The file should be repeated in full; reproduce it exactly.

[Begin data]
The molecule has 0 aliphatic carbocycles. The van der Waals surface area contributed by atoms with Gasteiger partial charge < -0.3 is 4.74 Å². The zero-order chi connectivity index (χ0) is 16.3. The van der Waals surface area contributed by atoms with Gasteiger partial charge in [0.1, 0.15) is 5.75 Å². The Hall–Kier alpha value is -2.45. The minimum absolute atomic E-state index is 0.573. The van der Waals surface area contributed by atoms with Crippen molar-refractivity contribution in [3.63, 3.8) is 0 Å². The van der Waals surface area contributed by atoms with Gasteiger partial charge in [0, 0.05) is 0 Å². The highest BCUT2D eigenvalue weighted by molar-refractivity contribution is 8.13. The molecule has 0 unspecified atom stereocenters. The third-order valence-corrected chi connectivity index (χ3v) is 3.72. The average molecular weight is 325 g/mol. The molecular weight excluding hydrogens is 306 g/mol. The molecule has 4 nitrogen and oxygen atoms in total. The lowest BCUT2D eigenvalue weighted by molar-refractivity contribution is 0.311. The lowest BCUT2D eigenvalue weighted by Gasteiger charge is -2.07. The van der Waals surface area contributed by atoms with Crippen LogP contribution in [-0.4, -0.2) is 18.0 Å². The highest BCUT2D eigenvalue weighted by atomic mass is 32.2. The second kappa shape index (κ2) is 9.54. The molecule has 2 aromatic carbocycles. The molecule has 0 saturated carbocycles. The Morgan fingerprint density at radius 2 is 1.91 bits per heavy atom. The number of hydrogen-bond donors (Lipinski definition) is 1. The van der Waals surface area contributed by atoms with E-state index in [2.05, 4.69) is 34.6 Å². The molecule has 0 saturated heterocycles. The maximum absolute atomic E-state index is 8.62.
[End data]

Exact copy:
The molecule has 0 aliphatic carbocycles. The van der Waals surface area contributed by atoms with Gasteiger partial charge < -0.3 is 4.74 Å². The zero-order chi connectivity index (χ0) is 16.3. The van der Waals surface area contributed by atoms with Gasteiger partial charge in [0.1, 0.15) is 5.75 Å². The Hall–Kier alpha value is -2.45. The minimum absolute atomic E-state index is 0.573. The van der Waals surface area contributed by atoms with Crippen molar-refractivity contribution in [3.63, 3.8) is 0 Å². The van der Waals surface area contributed by atoms with Gasteiger partial charge in [0, 0.05) is 0 Å². The highest BCUT2D eigenvalue weighted by molar-refractivity contribution is 8.13. The molecule has 0 unspecified atom stereocenters. The third-order valence-corrected chi connectivity index (χ3v) is 3.72. The average molecular weight is 325 g/mol. The molecular weight excluding hydrogens is 306 g/mol. The molecule has 4 nitrogen and oxygen atoms in total. The lowest BCUT2D eigenvalue weighted by molar-refractivity contribution is 0.311. The lowest BCUT2D eigenvalue weighted by Gasteiger charge is -2.07. The van der Waals surface area contributed by atoms with Crippen LogP contribution in [-0.4, -0.2) is 18.0 Å². The highest BCUT2D eigenvalue weighted by atomic mass is 32.2. The second kappa shape index (κ2) is 9.54. The molecule has 2 aromatic carbocycles. The molecule has 0 saturated carbocycles. The Morgan fingerprint density at radius 2 is 1.91 bits per heavy atom. The number of hydrogen-bond donors (Lipinski definition) is 1. The van der Waals surface area contributed by atoms with E-state index in [2.05, 4.69) is 34.6 Å². The molecule has 0 saturated heterocycles. The maximum absolute atomic E-state index is 8.62.